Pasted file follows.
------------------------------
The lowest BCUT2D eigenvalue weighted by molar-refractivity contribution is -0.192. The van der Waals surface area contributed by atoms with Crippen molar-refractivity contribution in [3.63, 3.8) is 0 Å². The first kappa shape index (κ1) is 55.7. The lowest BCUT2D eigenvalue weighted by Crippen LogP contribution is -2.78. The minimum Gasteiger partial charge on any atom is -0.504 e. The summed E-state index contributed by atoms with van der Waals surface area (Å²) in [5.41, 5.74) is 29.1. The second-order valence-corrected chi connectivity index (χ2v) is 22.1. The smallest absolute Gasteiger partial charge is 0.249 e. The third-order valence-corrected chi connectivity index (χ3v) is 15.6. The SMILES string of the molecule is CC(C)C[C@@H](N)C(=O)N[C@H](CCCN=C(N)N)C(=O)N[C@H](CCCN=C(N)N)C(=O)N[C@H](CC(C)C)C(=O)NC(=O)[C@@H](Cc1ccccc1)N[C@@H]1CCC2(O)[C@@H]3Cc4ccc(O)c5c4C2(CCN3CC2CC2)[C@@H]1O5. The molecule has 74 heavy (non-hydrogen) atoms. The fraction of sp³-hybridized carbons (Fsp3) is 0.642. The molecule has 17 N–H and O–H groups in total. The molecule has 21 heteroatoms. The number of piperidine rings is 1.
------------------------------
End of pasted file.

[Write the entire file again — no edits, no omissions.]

The lowest BCUT2D eigenvalue weighted by molar-refractivity contribution is -0.192. The van der Waals surface area contributed by atoms with Crippen molar-refractivity contribution in [3.63, 3.8) is 0 Å². The first kappa shape index (κ1) is 55.7. The lowest BCUT2D eigenvalue weighted by Crippen LogP contribution is -2.78. The minimum Gasteiger partial charge on any atom is -0.504 e. The summed E-state index contributed by atoms with van der Waals surface area (Å²) in [5.41, 5.74) is 29.1. The second-order valence-corrected chi connectivity index (χ2v) is 22.1. The smallest absolute Gasteiger partial charge is 0.249 e. The third-order valence-corrected chi connectivity index (χ3v) is 15.6. The SMILES string of the molecule is CC(C)C[C@@H](N)C(=O)N[C@H](CCCN=C(N)N)C(=O)N[C@H](CCCN=C(N)N)C(=O)N[C@H](CC(C)C)C(=O)NC(=O)[C@@H](Cc1ccccc1)N[C@@H]1CCC2(O)[C@@H]3Cc4ccc(O)c5c4C2(CCN3CC2CC2)[C@@H]1O5. The molecule has 74 heavy (non-hydrogen) atoms. The fraction of sp³-hybridized carbons (Fsp3) is 0.642. The molecule has 17 N–H and O–H groups in total. The molecule has 21 heteroatoms. The number of piperidine rings is 1.